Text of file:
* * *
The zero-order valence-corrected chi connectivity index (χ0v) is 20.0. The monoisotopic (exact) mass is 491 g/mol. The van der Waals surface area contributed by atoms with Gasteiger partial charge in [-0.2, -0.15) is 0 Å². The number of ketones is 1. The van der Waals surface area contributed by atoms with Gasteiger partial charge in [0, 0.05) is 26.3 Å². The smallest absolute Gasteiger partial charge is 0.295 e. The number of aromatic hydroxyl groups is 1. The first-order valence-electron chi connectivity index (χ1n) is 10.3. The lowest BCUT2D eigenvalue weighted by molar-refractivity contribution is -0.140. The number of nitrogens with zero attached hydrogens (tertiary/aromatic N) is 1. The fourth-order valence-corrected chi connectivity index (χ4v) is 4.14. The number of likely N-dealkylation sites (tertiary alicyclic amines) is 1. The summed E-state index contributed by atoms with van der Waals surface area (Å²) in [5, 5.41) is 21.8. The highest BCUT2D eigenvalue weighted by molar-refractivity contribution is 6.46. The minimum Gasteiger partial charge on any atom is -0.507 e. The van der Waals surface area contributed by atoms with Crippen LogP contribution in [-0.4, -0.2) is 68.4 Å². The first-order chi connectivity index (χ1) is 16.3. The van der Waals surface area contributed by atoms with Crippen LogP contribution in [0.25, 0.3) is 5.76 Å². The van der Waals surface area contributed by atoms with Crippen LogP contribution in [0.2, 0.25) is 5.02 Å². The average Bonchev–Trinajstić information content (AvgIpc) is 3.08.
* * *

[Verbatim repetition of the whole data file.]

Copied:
The zero-order valence-corrected chi connectivity index (χ0v) is 20.0. The monoisotopic (exact) mass is 491 g/mol. The van der Waals surface area contributed by atoms with Gasteiger partial charge in [-0.2, -0.15) is 0 Å². The number of ketones is 1. The van der Waals surface area contributed by atoms with Gasteiger partial charge in [0, 0.05) is 26.3 Å². The smallest absolute Gasteiger partial charge is 0.295 e. The number of aromatic hydroxyl groups is 1. The first-order valence-electron chi connectivity index (χ1n) is 10.3. The lowest BCUT2D eigenvalue weighted by molar-refractivity contribution is -0.140. The number of nitrogens with zero attached hydrogens (tertiary/aromatic N) is 1. The fourth-order valence-corrected chi connectivity index (χ4v) is 4.14. The number of likely N-dealkylation sites (tertiary alicyclic amines) is 1. The summed E-state index contributed by atoms with van der Waals surface area (Å²) in [5, 5.41) is 21.8. The highest BCUT2D eigenvalue weighted by molar-refractivity contribution is 6.46. The minimum Gasteiger partial charge on any atom is -0.507 e. The van der Waals surface area contributed by atoms with Crippen LogP contribution in [-0.4, -0.2) is 68.4 Å². The first-order chi connectivity index (χ1) is 16.3. The van der Waals surface area contributed by atoms with Crippen LogP contribution in [0.25, 0.3) is 5.76 Å². The van der Waals surface area contributed by atoms with Crippen LogP contribution in [0.2, 0.25) is 5.02 Å². The average Bonchev–Trinajstić information content (AvgIpc) is 3.08.